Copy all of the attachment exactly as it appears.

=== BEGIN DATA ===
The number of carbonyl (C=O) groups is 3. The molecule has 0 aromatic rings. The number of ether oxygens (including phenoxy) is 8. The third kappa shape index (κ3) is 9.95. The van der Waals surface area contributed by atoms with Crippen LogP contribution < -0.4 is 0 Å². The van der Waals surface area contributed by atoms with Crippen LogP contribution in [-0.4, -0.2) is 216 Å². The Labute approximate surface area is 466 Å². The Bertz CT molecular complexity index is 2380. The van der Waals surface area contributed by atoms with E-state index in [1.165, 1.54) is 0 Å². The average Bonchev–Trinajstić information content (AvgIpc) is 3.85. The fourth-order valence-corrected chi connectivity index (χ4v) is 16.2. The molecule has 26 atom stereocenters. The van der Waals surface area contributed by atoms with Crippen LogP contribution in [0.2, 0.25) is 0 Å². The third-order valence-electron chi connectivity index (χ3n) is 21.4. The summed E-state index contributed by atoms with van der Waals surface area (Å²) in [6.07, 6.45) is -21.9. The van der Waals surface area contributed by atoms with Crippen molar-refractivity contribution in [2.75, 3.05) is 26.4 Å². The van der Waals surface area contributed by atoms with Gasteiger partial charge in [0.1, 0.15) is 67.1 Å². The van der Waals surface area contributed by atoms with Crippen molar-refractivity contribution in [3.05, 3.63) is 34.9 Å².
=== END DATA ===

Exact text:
The number of carbonyl (C=O) groups is 3. The molecule has 0 aromatic rings. The number of ether oxygens (including phenoxy) is 8. The third kappa shape index (κ3) is 9.95. The van der Waals surface area contributed by atoms with Crippen LogP contribution < -0.4 is 0 Å². The van der Waals surface area contributed by atoms with Crippen LogP contribution in [-0.4, -0.2) is 216 Å². The Labute approximate surface area is 466 Å². The Bertz CT molecular complexity index is 2380. The van der Waals surface area contributed by atoms with E-state index in [1.165, 1.54) is 0 Å². The average Bonchev–Trinajstić information content (AvgIpc) is 3.85. The fourth-order valence-corrected chi connectivity index (χ4v) is 16.2. The molecule has 26 atom stereocenters. The van der Waals surface area contributed by atoms with Crippen LogP contribution in [0.2, 0.25) is 0 Å². The third-order valence-electron chi connectivity index (χ3n) is 21.4. The summed E-state index contributed by atoms with van der Waals surface area (Å²) in [6.07, 6.45) is -21.9. The van der Waals surface area contributed by atoms with Crippen molar-refractivity contribution in [2.75, 3.05) is 26.4 Å². The van der Waals surface area contributed by atoms with Gasteiger partial charge in [0.1, 0.15) is 67.1 Å². The van der Waals surface area contributed by atoms with Crippen molar-refractivity contribution in [3.05, 3.63) is 34.9 Å².